Inside the numbers: Economies and elections

Posted: Sep 09, 2003 12:00 AM

Will the recent promising trends in some of the leading economic indicators fail to provide practical and political relief to the American people? Unfortunately, it's easy to visualize that exact scenario.

Look at state governments, from California to Alabama. They are leading an emerging trend that finds statehouses looking more like poor houses. As the federal government tries to fight terrorism and rebuild Iraq, the burden of providing essential services to Americans is increasingly falling on the states. More and more, those states can't pay for them. As governors and legislators face elections next year, many of them are confronted with unpleasant and unpopular budget solutions, such as tax hikes or cutting critical services like health care, prisons, transportation and education.

Politically the problem is simply stated, though not so simply solved: polling numbers show neither higher taxes nor fewer services is acceptable to the public. That's because too many people have come to view government as the ultimate guarantor of everything from a good education to daily spending money.

This may sound like the same old shrill conservative critique of "give away" government as the bane of modern public life. Even so, it's today's reality, as is the fact that many voters who call themselves conservative or moderate expect these services as much as anyone. That's what creates the potential for the public to be less understanding of a statistically valid "economic recovery" than might normally be the case.

Keep in mind that it might take months of economic recovery before state coffers feel the boost. As a result, many governors and state lawmakers in the coming year will avoid even the appearance of an unpopular tax or fee increase and instead find ways to "cut waste" from their budgets. Inevitably they will discover, however, that one person's waste is another's fiscal sacred cow.

For example, many high growth states have allocated funds to purchase and protect land as an effort to preserve pristine real estate, or "green space." Some conservatives consider this to be a non-essential service. They should think again. Polling consistently shows that among moderate Republicans, especially women, preserving the environment is one of their top three public policy priorities. Some elected officials next fall may avoid being accused of raising taxes, only to be accused of voting to destroy the environment.

Of course this kind of give and take goes on all the time. But now, the stakes are much higher because so many states have spent the past decade or so inventing new and creative ways to spend cash. Today, they are each facing a budgetary crisis. Not just a crisis in the sense that every little daily problem is declared a "crisis" by the news media, but a genuine crisis, with layoffs of government employees, early release of prisoners, infirm seniors denied nursing home care, and even elimination of benefits for severely ill children. (Or just tax increases.)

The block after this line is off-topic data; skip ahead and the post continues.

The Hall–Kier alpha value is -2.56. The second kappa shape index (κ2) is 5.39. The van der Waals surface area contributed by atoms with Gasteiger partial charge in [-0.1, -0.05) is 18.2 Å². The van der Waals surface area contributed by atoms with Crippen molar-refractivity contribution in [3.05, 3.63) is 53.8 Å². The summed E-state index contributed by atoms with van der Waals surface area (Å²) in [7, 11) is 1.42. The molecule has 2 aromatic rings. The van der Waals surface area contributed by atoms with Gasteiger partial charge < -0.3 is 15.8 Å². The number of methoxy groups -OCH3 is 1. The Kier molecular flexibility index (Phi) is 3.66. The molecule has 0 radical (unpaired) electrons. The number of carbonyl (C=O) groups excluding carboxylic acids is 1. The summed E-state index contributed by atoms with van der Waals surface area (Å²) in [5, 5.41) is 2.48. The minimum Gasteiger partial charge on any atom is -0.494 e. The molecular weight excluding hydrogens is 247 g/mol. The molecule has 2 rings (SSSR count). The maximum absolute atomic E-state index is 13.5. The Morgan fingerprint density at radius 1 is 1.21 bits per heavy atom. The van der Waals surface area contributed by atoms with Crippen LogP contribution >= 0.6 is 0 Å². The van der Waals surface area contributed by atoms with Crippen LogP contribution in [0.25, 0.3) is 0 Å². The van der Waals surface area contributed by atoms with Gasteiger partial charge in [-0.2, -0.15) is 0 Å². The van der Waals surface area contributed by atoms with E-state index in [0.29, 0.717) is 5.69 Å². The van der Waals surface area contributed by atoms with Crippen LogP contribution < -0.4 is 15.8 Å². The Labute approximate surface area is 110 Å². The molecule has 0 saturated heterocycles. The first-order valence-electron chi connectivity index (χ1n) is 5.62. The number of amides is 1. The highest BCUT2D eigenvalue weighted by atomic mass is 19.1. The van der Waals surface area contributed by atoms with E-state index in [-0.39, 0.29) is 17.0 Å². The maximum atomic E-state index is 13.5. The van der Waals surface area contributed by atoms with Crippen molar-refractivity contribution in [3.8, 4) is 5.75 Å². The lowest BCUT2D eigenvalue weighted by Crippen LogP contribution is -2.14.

It's all enough to make the most conservative heart bleed -- and that's exactly the point. This time next year, unemployment may be down and corporate capital expenditures and the stock market up, but Americans could still be feeling as if happy days are not yet here again. Not if government workers are idle, state colleges and universities are turning away student applicants, long lines are forming for government services like driver's license renewals, and everyone has a sob story on their lips.

If so, it won't be just Alabama's Gov. Bob Riley and California's Gov. Gray Davis feeling the heat. Every incumbent will have a chance to draw the public's ire. And they will have no one to blame but themselves or their predecessors for decades of increased public expenditures designed to attract votes, not to solve problems.

President George W. Bush could end up suffering from a case of misdirected ballot box anger next year if the impact of his tax-stimulus package and other economic incentives are muted by a delayed recovery at the state and local level. Make no mistake: The political impact of Bush's request for $87 billion to stabilize and rebuild Iraq will influence voters, unless things are looking up on the home front when November 2004 rolls around.

Considering how risky it is to sit back and hope for the best, the White House could benefit from working with the states as they approach their most challenging political season. Bush and Congress should also think twice about piling on more federal deficit before it causes a similar fiscal crisis in Washington.